The IOWA affords supervisors and co-workers the opportunity to recognize staff for initiative and innovation that have had positive results in their workplace. Nominations are taken twice a year.
A spring reception is held to acknowledge both fall and spring winners and their nominators.
Index of Winners
Pam Dorale, CT Radiology
The Radiology department has been searching since 2007 for ways to recycle glass contrast bottles. When asked to take on the project of improving recycling within the Radiology department, Pam organized, planned, and followed up on the recycling process. She strategically placed large recycle containers along hallways, encouraged staff to recycle through e-mails, flyers, and individual contact, and contacted Iowa City Carton Recycling Center and the contrast provider to ensure the contrast bottles were recyclable. Additionally, because the hospital could not support glass recycling, Pam connected with the Iowa City Recycling Center to confirm they could accommodate additional glass products. The measurable result of Pam’s recycling project is less garbage going to the landfill and less cost to the hospital for waste disposal. Additionally, all staff have become accustomed to the process of recycling, and with a group effort of all people inside and outside of the hospital, the process will continue.
Nominated by Trish Zander-Hubing
Automated Data Retrieval Team for Quarterly Skin Surveys
The University of Iowa Hospitals and Clinics, Department of Nursing has participated in quarterly Pressure Ulcer Prevention Surveys since 1999. The survey process required multiple points of data to be hand collected for each patient and additional data to be collected for those patients with pressure ulcers. In addition, it required the team to review and validate data forms submitted by hand which took six or more hours for each nurse participating in the survey. The Automated Data Retrieval Team identified multiple inefficiencies, collected data to support change, and implemented the current procedure which has reduced the process time to three hours. The new process has provided consistent cost savings of $11,923.20 annually.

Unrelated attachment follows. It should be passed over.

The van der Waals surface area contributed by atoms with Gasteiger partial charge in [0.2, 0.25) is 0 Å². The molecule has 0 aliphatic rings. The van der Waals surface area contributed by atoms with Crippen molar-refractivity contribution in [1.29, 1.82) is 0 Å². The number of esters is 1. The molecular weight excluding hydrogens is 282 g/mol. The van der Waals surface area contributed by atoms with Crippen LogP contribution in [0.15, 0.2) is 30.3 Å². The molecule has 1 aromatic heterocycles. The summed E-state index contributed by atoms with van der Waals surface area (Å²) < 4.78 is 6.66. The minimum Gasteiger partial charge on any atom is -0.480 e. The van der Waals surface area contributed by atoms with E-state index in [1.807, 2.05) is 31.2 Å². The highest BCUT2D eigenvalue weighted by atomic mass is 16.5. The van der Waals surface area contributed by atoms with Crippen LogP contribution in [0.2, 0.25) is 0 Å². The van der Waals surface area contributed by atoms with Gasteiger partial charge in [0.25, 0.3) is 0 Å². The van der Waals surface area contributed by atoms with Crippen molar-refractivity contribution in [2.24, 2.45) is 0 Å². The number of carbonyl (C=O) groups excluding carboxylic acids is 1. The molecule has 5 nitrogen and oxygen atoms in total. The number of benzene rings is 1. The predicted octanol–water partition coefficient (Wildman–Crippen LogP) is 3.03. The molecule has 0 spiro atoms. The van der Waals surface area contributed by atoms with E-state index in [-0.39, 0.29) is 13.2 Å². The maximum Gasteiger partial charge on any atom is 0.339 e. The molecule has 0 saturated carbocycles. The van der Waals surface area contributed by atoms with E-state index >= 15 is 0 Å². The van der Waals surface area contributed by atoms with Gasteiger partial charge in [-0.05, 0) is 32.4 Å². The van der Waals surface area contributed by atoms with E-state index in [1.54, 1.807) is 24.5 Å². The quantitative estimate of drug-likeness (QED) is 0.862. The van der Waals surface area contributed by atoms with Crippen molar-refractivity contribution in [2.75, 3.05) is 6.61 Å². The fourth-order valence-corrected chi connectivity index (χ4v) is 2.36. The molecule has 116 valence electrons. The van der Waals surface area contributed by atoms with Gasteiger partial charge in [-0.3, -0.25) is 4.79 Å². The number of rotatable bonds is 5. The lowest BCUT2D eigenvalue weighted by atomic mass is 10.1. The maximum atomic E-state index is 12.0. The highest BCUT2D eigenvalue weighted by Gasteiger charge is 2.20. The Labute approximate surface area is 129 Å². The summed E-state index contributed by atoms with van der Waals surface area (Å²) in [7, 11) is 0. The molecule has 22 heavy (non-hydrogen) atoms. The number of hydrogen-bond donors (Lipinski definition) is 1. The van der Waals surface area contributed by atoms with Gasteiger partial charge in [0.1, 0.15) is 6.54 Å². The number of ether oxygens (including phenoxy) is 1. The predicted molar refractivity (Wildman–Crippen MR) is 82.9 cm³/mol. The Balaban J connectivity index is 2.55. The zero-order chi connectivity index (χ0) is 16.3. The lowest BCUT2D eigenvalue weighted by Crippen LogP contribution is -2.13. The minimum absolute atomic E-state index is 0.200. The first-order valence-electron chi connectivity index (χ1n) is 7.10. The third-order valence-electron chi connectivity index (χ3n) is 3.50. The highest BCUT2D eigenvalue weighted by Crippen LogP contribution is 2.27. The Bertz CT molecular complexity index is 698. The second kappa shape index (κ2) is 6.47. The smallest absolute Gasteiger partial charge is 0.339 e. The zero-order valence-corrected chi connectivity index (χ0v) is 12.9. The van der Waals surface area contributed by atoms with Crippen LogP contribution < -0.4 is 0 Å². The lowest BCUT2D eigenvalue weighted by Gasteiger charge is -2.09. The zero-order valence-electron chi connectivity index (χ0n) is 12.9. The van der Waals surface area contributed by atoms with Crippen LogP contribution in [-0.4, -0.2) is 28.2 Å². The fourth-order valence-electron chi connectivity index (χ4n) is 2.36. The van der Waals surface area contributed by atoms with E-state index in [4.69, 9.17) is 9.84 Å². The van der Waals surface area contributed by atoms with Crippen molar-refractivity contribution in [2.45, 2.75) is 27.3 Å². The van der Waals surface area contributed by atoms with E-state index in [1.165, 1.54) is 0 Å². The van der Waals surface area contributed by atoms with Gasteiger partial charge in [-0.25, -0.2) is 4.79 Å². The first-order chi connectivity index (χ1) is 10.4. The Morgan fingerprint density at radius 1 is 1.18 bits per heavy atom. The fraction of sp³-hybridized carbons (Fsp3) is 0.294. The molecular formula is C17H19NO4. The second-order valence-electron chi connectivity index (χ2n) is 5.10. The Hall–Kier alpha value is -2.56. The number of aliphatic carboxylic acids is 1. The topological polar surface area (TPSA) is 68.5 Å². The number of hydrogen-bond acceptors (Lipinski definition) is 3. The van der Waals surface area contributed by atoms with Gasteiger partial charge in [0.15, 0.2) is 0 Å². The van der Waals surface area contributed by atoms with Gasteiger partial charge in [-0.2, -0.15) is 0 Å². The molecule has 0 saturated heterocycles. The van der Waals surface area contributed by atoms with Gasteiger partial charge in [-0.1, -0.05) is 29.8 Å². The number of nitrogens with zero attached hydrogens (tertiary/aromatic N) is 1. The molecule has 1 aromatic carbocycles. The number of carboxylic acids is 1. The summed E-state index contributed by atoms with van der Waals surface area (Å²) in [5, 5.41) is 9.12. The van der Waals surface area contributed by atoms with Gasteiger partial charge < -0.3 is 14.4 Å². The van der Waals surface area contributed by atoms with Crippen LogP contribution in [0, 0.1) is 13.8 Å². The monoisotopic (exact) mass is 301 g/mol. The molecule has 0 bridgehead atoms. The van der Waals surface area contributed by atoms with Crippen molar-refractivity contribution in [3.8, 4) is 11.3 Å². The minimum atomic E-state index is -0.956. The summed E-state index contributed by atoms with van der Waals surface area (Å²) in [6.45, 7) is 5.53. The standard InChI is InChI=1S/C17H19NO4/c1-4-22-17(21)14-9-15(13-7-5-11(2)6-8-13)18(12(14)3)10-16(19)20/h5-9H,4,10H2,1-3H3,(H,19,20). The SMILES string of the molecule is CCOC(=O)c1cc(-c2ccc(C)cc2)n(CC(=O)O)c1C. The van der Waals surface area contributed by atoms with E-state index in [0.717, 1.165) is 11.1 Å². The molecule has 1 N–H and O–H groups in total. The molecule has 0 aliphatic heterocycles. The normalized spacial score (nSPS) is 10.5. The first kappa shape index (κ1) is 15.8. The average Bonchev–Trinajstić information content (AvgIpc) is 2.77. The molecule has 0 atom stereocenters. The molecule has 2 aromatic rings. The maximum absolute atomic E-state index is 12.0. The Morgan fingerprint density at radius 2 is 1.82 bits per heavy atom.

Nominated by Martha Blondin.
Anne Smith, Pat Pezzella, Laura Phearman, Grace Rempel, Gloria Dorr, Nursing
Debra Picone, CQSPI
Vern Dengler, Healthcare Information Systems
In calendar year 2012, the UI Hospitals and Clinics Food and Nutrition Services Department was serving approximately 10,000 meals per day. The volume of food waste was 12% and small amounts of food were donated. In addition, Styrofoam food/beverage containers were used throughout UI Hospitals and Clinics. A team composed of UI members and the community established four initiatives to promote sustainability: Waste Avoidance, Food Waste Reduction, Food Donations, and Composting of Organic Materials.
The results of these initiatives from the Calendar Year 2012 to Calendar Year 2013 are:
- a reduction in food wasted from 12% to 7%,
- number of servings wasted reduced by 40%,
- the dollar value of wasted food reduced by 24%,
- an increase in food donations from 647 pounds to 2,342 pounds,
- food waste not able to be donated is now pulped/water pressed along with 100% disposables and transported to the Iowa City Landfill composting facilities, and
- 77 tons of food wastes were recycled to compost, compared with none the previous year.
Current food waste will continue to be diverted from the landfill as either donations or compost, and this initiative supports the UI’s 2020 Vision of 60% waste diversion.
Nominated by Joan Dolezal.
Jean Dolezal, Laurie Kroymann, Doug Robertson, Akwasi Boateng, Levi DeVries, Beth Fielder, UI Hospitals and Clinics Food and Nutrition
Jennifer Thompson, UI Hospitals and Clinics Hospital Administration
Marty Shafer, UI Hospitals and Clinics Environmental Services
Liz Christiansen, George McCrory, UI Office of Sustainability
Don Guckert, Eric Holthaus, Dave Jackson, UI Facilities Management
Sherri Dusenbery, John E. Watkins, UI Purchasing
Bob Andrik, Table to Table, Iowa City
Jennifer Jordan, Iowa City Landfill, Iowa City
The successful one-credit hour academic course, UI STEP (Student to Employed Professional) was an idea that grew from the need for student employees to develop a professional mind-set and an understanding of the soft/transferable skills learned on the job. The course is now offered through the University College and Career Center and includes an orientation for student employees which is offered in both general sessions and departmental-specific sessions. Meetings provide students with peer-to-peer support for professional development on the job, mentors for younger students, and opportunities for students to practice networking skills and learn from speakers on topics for professional growth. Due to the demonstrated success of the program, funding has been approved on a recurring basis, allowing UI STEP to further improve the positive impact on students, supervisors, departments, and the University of Iowa in general.
Nominated by Cindy Seyfer.
Josh Frahm, UI STEP
Cindy Seyfer, Diane Schlick, UI Student Employment
Laura Schipper, CLAS/Dean’s Office